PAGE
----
- Pros- Non-powered, direct indication, relatively inexpensive, various outputs.
- Cons- Invasive, moving parts, large in size, a large amount of liquid has to be present before the float makes contact.
- Applications- Tank level applications where water, oil, hydraulic fluids, and chemicals are being used.
Conductive or Resistance level sensor
- Conductive sensors are used for point-level sensing conductive liquids such as water and highly corrosive liquids. Simply put, two metallic probes of different lengths (one long, one short) insert into a tank. The long probe transmits a low voltage, the second shorter probe is cut so the tip is at the switching point. When the probes are in liquid, the current flows across both probes to activate the switch. One of the benefits of these devices is that they are safe due to their low voltages and currents. They are also easy to use and install but regular maintenance checks must be carried out to ensure there is no build-up on the probe otherwise it will not perform properly.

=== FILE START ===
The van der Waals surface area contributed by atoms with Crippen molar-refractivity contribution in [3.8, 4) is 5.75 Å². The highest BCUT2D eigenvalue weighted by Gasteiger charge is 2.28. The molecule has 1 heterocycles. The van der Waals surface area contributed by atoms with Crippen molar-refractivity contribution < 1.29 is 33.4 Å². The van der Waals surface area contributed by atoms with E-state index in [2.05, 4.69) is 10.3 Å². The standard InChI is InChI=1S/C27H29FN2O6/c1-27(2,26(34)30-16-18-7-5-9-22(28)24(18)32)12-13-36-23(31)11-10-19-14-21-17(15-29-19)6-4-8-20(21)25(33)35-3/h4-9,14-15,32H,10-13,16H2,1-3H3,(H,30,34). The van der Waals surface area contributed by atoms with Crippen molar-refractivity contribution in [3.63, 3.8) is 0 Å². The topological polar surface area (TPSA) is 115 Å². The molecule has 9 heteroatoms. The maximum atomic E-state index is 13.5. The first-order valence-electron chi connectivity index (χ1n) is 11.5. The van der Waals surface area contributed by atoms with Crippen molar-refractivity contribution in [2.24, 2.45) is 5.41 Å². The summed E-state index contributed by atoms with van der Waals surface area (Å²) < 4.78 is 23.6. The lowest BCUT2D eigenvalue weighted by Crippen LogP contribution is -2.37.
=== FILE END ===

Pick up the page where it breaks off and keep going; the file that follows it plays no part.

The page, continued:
- Pros – No moving parts, easy to use, low-cost.
- Cons – Invasive, liquids need to be conductive, probe erosion.
- Applications – Tank level measurement for boiler water, reagent monitoring, highly corrosive liquids.
Vibrating or Tuning Fork
- The vibrating sensor technology is perfect for solid and liquid level control, including sticky materials and foam, as well as powders and fine-grained solids. However, the types of applications that can use tuning forks are limited to overfill or run dry type applications and they do not provide continuous process measurement. However can be used in conjunction with continuous level detection systems, acting as alarm points for over-filling and leaks.
- Pros – Compact, cost-effective.
- Cons – Invasive, number of uses are limited.
- Applications – level control of liquid, powders, and fine-grained solids within mining, chemical processing, and food and beverage industries.